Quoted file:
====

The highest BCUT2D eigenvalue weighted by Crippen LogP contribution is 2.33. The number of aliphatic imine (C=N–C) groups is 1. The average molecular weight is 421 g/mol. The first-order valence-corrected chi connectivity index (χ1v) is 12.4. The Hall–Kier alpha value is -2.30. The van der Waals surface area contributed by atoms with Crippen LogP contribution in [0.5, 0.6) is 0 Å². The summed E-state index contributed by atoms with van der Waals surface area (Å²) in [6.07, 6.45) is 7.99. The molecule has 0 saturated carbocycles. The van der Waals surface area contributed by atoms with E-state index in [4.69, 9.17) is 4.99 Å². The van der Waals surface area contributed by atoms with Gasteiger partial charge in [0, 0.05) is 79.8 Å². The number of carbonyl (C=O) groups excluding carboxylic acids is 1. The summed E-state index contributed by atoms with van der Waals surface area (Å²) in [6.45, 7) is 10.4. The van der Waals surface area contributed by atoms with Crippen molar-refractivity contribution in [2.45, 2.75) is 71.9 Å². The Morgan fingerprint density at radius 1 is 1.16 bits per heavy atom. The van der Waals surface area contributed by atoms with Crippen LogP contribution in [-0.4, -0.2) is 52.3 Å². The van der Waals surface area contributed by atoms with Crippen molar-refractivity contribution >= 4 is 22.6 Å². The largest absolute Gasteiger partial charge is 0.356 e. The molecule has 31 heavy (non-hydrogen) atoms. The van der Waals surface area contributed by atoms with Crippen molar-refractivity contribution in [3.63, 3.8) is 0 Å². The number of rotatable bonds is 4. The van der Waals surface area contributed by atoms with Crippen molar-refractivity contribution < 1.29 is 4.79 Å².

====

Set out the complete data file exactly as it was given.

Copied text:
The highest BCUT2D eigenvalue weighted by Crippen LogP contribution is 2.33. The number of aliphatic imine (C=N–C) groups is 1. The average molecular weight is 421 g/mol. The first-order valence-corrected chi connectivity index (χ1v) is 12.4. The Hall–Kier alpha value is -2.30. The van der Waals surface area contributed by atoms with Crippen LogP contribution in [0.5, 0.6) is 0 Å². The summed E-state index contributed by atoms with van der Waals surface area (Å²) in [6.07, 6.45) is 7.99. The molecule has 0 saturated carbocycles. The van der Waals surface area contributed by atoms with E-state index in [4.69, 9.17) is 4.99 Å². The van der Waals surface area contributed by atoms with Gasteiger partial charge in [0, 0.05) is 79.8 Å². The number of carbonyl (C=O) groups excluding carboxylic acids is 1. The summed E-state index contributed by atoms with van der Waals surface area (Å²) in [6.45, 7) is 10.4. The van der Waals surface area contributed by atoms with Crippen molar-refractivity contribution in [2.45, 2.75) is 71.9 Å². The Morgan fingerprint density at radius 1 is 1.16 bits per heavy atom. The van der Waals surface area contributed by atoms with Crippen LogP contribution in [-0.4, -0.2) is 52.3 Å². The van der Waals surface area contributed by atoms with Crippen molar-refractivity contribution >= 4 is 22.6 Å². The largest absolute Gasteiger partial charge is 0.356 e. The molecule has 31 heavy (non-hydrogen) atoms. The van der Waals surface area contributed by atoms with Crippen molar-refractivity contribution in [3.63, 3.8) is 0 Å². The number of rotatable bonds is 4. The van der Waals surface area contributed by atoms with Crippen molar-refractivity contribution < 1.29 is 4.79 Å².